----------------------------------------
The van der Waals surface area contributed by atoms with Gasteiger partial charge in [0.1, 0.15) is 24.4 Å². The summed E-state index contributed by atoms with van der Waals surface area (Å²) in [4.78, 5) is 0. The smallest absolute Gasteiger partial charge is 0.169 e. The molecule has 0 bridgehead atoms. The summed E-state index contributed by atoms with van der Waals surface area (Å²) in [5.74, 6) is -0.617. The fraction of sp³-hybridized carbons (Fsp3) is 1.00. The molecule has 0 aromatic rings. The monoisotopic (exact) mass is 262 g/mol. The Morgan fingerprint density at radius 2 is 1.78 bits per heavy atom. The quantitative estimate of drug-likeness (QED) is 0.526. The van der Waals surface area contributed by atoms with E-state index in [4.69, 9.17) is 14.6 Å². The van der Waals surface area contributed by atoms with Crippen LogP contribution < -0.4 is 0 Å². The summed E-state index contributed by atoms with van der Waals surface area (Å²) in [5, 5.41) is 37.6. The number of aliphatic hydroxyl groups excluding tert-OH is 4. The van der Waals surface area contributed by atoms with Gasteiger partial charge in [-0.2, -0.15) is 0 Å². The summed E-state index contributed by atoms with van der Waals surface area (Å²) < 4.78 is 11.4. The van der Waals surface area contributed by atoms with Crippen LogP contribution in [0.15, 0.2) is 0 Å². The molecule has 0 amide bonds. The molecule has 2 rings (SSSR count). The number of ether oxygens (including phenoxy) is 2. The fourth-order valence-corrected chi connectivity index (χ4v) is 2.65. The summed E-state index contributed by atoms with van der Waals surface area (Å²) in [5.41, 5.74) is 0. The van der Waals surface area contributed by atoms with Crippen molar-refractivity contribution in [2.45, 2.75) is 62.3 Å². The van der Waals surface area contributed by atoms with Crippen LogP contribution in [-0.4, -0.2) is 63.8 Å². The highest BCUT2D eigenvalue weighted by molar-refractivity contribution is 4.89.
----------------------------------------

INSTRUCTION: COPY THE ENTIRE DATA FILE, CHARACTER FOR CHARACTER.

The van der Waals surface area contributed by atoms with Gasteiger partial charge in [0.1, 0.15) is 24.4 Å². The summed E-state index contributed by atoms with van der Waals surface area (Å²) in [4.78, 5) is 0. The smallest absolute Gasteiger partial charge is 0.169 e. The molecule has 0 bridgehead atoms. The summed E-state index contributed by atoms with van der Waals surface area (Å²) in [5.74, 6) is -0.617. The fraction of sp³-hybridized carbons (Fsp3) is 1.00. The molecule has 0 aromatic rings. The monoisotopic (exact) mass is 262 g/mol. The Morgan fingerprint density at radius 2 is 1.78 bits per heavy atom. The quantitative estimate of drug-likeness (QED) is 0.526. The van der Waals surface area contributed by atoms with E-state index in [4.69, 9.17) is 14.6 Å². The van der Waals surface area contributed by atoms with Crippen LogP contribution < -0.4 is 0 Å². The summed E-state index contributed by atoms with van der Waals surface area (Å²) in [5, 5.41) is 37.6. The number of aliphatic hydroxyl groups excluding tert-OH is 4. The van der Waals surface area contributed by atoms with Gasteiger partial charge in [-0.2, -0.15) is 0 Å². The summed E-state index contributed by atoms with van der Waals surface area (Å²) < 4.78 is 11.4. The van der Waals surface area contributed by atoms with Crippen LogP contribution in [0.15, 0.2) is 0 Å². The molecule has 0 amide bonds. The molecule has 2 rings (SSSR count). The number of ether oxygens (including phenoxy) is 2. The fourth-order valence-corrected chi connectivity index (χ4v) is 2.65. The summed E-state index contributed by atoms with van der Waals surface area (Å²) in [5.41, 5.74) is 0. The van der Waals surface area contributed by atoms with Crippen molar-refractivity contribution in [2.45, 2.75) is 62.3 Å². The van der Waals surface area contributed by atoms with Crippen LogP contribution in [-0.4, -0.2) is 63.8 Å². The highest BCUT2D eigenvalue weighted by molar-refractivity contribution is 4.89.